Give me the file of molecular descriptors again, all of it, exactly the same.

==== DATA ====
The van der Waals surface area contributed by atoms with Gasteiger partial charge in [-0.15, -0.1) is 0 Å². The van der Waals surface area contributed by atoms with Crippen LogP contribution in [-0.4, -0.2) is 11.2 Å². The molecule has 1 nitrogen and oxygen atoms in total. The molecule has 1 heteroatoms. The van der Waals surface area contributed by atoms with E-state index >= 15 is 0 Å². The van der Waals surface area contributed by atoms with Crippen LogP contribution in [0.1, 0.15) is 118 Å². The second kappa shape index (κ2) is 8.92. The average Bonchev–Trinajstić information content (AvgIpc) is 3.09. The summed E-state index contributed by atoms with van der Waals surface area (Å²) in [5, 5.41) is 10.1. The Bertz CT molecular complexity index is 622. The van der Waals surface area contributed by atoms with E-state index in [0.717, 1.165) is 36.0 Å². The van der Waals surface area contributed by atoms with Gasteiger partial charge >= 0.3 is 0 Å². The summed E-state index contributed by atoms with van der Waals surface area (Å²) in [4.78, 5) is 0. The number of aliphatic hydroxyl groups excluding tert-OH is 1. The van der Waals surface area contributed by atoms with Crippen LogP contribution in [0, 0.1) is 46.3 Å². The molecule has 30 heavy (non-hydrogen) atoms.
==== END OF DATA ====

The van der Waals surface area contributed by atoms with Gasteiger partial charge in [-0.15, -0.1) is 0 Å². The van der Waals surface area contributed by atoms with Crippen LogP contribution in [-0.4, -0.2) is 11.2 Å². The molecule has 1 nitrogen and oxygen atoms in total. The molecule has 1 heteroatoms. The van der Waals surface area contributed by atoms with E-state index >= 15 is 0 Å². The van der Waals surface area contributed by atoms with Crippen LogP contribution in [0.1, 0.15) is 118 Å². The second kappa shape index (κ2) is 8.92. The average Bonchev–Trinajstić information content (AvgIpc) is 3.09. The summed E-state index contributed by atoms with van der Waals surface area (Å²) in [5, 5.41) is 10.1. The Bertz CT molecular complexity index is 622. The van der Waals surface area contributed by atoms with E-state index in [0.717, 1.165) is 36.0 Å². The van der Waals surface area contributed by atoms with Gasteiger partial charge >= 0.3 is 0 Å². The summed E-state index contributed by atoms with van der Waals surface area (Å²) in [4.78, 5) is 0. The number of aliphatic hydroxyl groups excluding tert-OH is 1. The van der Waals surface area contributed by atoms with Crippen LogP contribution in [0, 0.1) is 46.3 Å². The molecule has 30 heavy (non-hydrogen) atoms.